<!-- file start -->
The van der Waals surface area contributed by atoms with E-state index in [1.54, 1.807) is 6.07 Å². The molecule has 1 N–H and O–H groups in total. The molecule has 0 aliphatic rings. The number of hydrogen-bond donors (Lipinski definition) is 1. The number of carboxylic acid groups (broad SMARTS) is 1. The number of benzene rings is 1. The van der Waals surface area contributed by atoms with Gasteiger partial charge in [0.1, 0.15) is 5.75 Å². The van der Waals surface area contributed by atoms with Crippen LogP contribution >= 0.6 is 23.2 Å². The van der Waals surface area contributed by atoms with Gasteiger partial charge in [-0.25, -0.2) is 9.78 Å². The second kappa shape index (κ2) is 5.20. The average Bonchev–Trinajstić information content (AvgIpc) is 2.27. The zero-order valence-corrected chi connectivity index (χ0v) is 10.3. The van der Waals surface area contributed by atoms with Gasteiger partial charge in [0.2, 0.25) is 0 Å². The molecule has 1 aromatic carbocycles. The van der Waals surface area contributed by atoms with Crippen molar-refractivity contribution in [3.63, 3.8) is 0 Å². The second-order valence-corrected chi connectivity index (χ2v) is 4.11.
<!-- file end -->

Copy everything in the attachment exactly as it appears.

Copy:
The van der Waals surface area contributed by atoms with E-state index in [1.54, 1.807) is 6.07 Å². The molecule has 1 N–H and O–H groups in total. The molecule has 0 aliphatic rings. The number of hydrogen-bond donors (Lipinski definition) is 1. The number of carboxylic acid groups (broad SMARTS) is 1. The number of benzene rings is 1. The van der Waals surface area contributed by atoms with Gasteiger partial charge in [0.1, 0.15) is 5.75 Å². The van der Waals surface area contributed by atoms with Crippen LogP contribution >= 0.6 is 23.2 Å². The van der Waals surface area contributed by atoms with Gasteiger partial charge in [-0.25, -0.2) is 9.78 Å². The second kappa shape index (κ2) is 5.20. The average Bonchev–Trinajstić information content (AvgIpc) is 2.27. The zero-order valence-corrected chi connectivity index (χ0v) is 10.3. The van der Waals surface area contributed by atoms with Gasteiger partial charge in [0.2, 0.25) is 0 Å². The molecule has 1 aromatic carbocycles. The van der Waals surface area contributed by atoms with Crippen molar-refractivity contribution in [3.63, 3.8) is 0 Å². The second-order valence-corrected chi connectivity index (χ2v) is 4.11.